Women's Health, Pregnancy | October 7, 2017 | Author: Naturopath
Pregnant women are more susceptible to a wide-range of infections, with urinary tract infections (UTIs) being the most common type. In 80% of cases Escherichia coli is the most common infectious pathogen found in urine samples, followed by Staphylococcus saprophyticus. Higher bacterial counts in the urine are present in 2-10% of pregnancies and sometimes cause no symptoms. If symptoms of a UTI are present they include pain when urinating, increased urinary urgency, blood in the urine and pelvic pain. If infection is left untreated 30% of UTI’s can develop into a kidney infection and is associated with low birthweight and pre-term delivery.
The risk of experiencing a urinary tract infection in pregnancy begins in week 6 and peaks during weeks 22 to 24. In pregnancy, the risk of developing a UTI is higher due to the following factors:
The growing foetus places pressure on the bladder and urinary tract. This can trap bacteria and prevent the bladder from fully emptying. Apart from this there are also physical changes to consider. From 6 weeks gestation, the urethra dilates and continues to do so until the delivery. The larger urinary tract, along with increased bladder volume and a decrease in bladder tone, allows bacteria to thrive. To complicate matters, a pregnant women’s urine is more concentrated. It can have higher amounts of sugar which encourage the growth of microbes and reduces the ability of the body to fight them off.
Some of the symptoms of UTI’s include pain above the pubic bone and a feeling of needing to urinate frequently, even if it’s only a very small quantity. Usually a burning and painful sensation is experienced when urinating and the bladder still feels full even after emptying. Sometimes the urine is cloudy, has blood present and smells unpleasant.
If infection has reached the kidneys, seek medical advice urgently. In addition to the above symptoms chills, fever, lower abdominal pain and pain in the back may also be experienced.
There are many ways in which you can prevent an UTI during pregnancy by incorporating general dietary and lifestyle suggestions and supplementation if necessary.
Avoid wearing clothes made from synthetic fibres which trap heat and promote sweating. Instead opt for natural fibres such as cotton which allows the skin to breathe. In the same sense avoid restrictive clothing.
After urinating, gently blot dry with toilet paper and keep your genital area clean. Make sure you wipe from front towards the back. Urinate before and after sex to clean the area and during infection avoid sexual contact. There is no need for douche’s, strong soaps, feminine hygiene sprays and antiseptics.
Develop the habit of urinating when the urge is felt (and yes this is already more frequent during pregnancy!). Make sure the bladder is fully emptied to avoid any retained urine that may lead to infection.
Avoid refined carbohydrates and all simple sugars. These dietary factors feed unhealthy bacteria and allow them to thrive.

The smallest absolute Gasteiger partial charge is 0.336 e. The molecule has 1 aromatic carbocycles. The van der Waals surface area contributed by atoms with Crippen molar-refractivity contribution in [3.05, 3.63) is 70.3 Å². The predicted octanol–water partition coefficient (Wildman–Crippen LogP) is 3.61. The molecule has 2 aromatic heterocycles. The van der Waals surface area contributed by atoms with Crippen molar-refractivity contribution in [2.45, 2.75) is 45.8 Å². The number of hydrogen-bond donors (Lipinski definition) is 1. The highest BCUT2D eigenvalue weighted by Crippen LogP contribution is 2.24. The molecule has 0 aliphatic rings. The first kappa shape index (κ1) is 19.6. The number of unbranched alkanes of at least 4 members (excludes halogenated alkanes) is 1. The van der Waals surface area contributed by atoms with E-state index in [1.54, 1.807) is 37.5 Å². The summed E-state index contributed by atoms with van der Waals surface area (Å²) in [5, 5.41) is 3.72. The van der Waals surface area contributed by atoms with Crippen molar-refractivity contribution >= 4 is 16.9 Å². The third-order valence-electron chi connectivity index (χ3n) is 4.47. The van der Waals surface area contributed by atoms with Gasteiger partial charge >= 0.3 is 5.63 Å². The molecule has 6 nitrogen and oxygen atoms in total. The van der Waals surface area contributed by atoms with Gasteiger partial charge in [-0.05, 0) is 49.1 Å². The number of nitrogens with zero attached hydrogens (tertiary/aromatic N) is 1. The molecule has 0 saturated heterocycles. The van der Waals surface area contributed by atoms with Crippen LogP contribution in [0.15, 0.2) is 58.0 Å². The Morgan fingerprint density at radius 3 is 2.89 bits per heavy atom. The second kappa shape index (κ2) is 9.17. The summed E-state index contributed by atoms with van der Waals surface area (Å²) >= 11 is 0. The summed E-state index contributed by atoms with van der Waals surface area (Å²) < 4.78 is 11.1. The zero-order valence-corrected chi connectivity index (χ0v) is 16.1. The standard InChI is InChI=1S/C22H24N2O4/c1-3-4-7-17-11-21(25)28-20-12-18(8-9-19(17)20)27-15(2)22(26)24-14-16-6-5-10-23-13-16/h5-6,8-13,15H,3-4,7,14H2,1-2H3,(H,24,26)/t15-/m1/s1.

Avoid alcohol, caffeinated beverages, spicy foods and any other foods which may cause urinary irritation. Stay hydrated by drinking 8 glasses of water daily. Keeping fluid intake to recommended levels reduces urine concentration and flushes the kidneys and urethra of bacteria.
Eat foods rich in nutrients and antioxidants to increase the immune response. This includes garlic, onions, berries, vegetables, fruit, wholegrains, fish and sufficient protein.
All the supplements suggested are safe to take during pregnancy. They are particularly helpful in women who are susceptible to infection and want preventative products that are safe for everyday use. Some suggestions such as probiotics and cranberry have proven useful during acute infection.
Various kinds of probiotics are located throughout a pregnant women’s body, including the bladder and vagina. Studies have shown that women with recurrent UTIs have increased uropathogens in the vagina and it’s opening. The most documented strains, effective in reducing UTIs by reducing unwanted pathogens include Lactobaccillus rhamnosus and Lactobaccillus reuteri [fermentum].
Cranberries, especially its juice, has been used traditionally to treat and prevent UTIs. A number of trials have shown cranberries to be highly effective, non-toxic and safe enough to use during pregnancy and breastfeeding. They contain ᴅ-Mannose and procyanidins which prevent bacteria from adhering to the cells that line the wall of the bladder. Buying a superior quality tablet or unsweetened 100% pure juice is essential. A low dose can be taken as a preventative, while a very high dose short-term can help resolve an infection quickly.
Vitamin C is an essential nutrient for the immune system and can easily be lacking due to cooking and storage methods, even if fresh fruits and vegetables are consumed. Bioflavonoids are naturally found in foods containing vitamin C.
In the body, vitamin C and bioflavonoids act synergistically, that’s why they are best taken together in a supplement. Both these nutrients can be found in tablet and powder from and may protect the body from other infections, such as colds and flu’s.
One of the major roles of zinc is to enhance the function of the immune system and to eliminate harmful pathogens from the body. It is estimated that over 80% of pregnant women have inadequate zinc intakes, making supplementation important in most cases. Zinc may prevent against other infections too, not just those affecting the urinary system.
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Ledda A, et al. Highly standardized cranberry extract supplementation (Anthocran®) as prophylaxis in young healthy subjects with recurrent urinary tract infections. Eur Rev Med Pharmacol Sci. 2017 Jan;21(2):389-393